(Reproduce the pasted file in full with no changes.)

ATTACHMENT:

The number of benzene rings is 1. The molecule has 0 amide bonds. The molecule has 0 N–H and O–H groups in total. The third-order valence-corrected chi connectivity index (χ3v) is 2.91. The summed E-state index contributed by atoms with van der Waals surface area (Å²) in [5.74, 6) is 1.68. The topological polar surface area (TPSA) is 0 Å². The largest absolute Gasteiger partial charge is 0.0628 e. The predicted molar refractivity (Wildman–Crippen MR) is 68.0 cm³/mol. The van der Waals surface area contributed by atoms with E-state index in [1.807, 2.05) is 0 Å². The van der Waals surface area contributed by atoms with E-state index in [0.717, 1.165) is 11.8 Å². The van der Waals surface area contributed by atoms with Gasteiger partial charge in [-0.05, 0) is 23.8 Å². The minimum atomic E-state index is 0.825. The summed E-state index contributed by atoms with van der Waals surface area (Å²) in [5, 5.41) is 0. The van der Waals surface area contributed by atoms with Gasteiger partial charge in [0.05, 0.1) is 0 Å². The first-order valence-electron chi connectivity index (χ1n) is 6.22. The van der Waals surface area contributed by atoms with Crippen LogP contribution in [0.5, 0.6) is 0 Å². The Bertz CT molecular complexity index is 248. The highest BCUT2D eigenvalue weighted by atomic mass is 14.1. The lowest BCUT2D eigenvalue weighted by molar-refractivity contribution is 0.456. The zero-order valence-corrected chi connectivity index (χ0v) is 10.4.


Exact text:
The number of benzene rings is 1. The molecule has 0 amide bonds. The molecule has 0 N–H and O–H groups in total. The third-order valence-corrected chi connectivity index (χ3v) is 2.91. The summed E-state index contributed by atoms with van der Waals surface area (Å²) in [5.74, 6) is 1.68. The topological polar surface area (TPSA) is 0 Å². The largest absolute Gasteiger partial charge is 0.0628 e. The predicted molar refractivity (Wildman–Crippen MR) is 68.0 cm³/mol. The van der Waals surface area contributed by atoms with E-state index in [1.807, 2.05) is 0 Å². The van der Waals surface area contributed by atoms with E-state index in [0.717, 1.165) is 11.8 Å². The van der Waals surface area contributed by atoms with Gasteiger partial charge in [-0.05, 0) is 23.8 Å². The minimum atomic E-state index is 0.825. The summed E-state index contributed by atoms with van der Waals surface area (Å²) in [5, 5.41) is 0. The van der Waals surface area contributed by atoms with Gasteiger partial charge in [0.05, 0.1) is 0 Å². The first-order valence-electron chi connectivity index (χ1n) is 6.22. The van der Waals surface area contributed by atoms with Crippen LogP contribution in [0.5, 0.6) is 0 Å². The Bertz CT molecular complexity index is 248. The highest BCUT2D eigenvalue weighted by atomic mass is 14.1. The lowest BCUT2D eigenvalue weighted by molar-refractivity contribution is 0.456. The zero-order valence-corrected chi connectivity index (χ0v) is 10.4.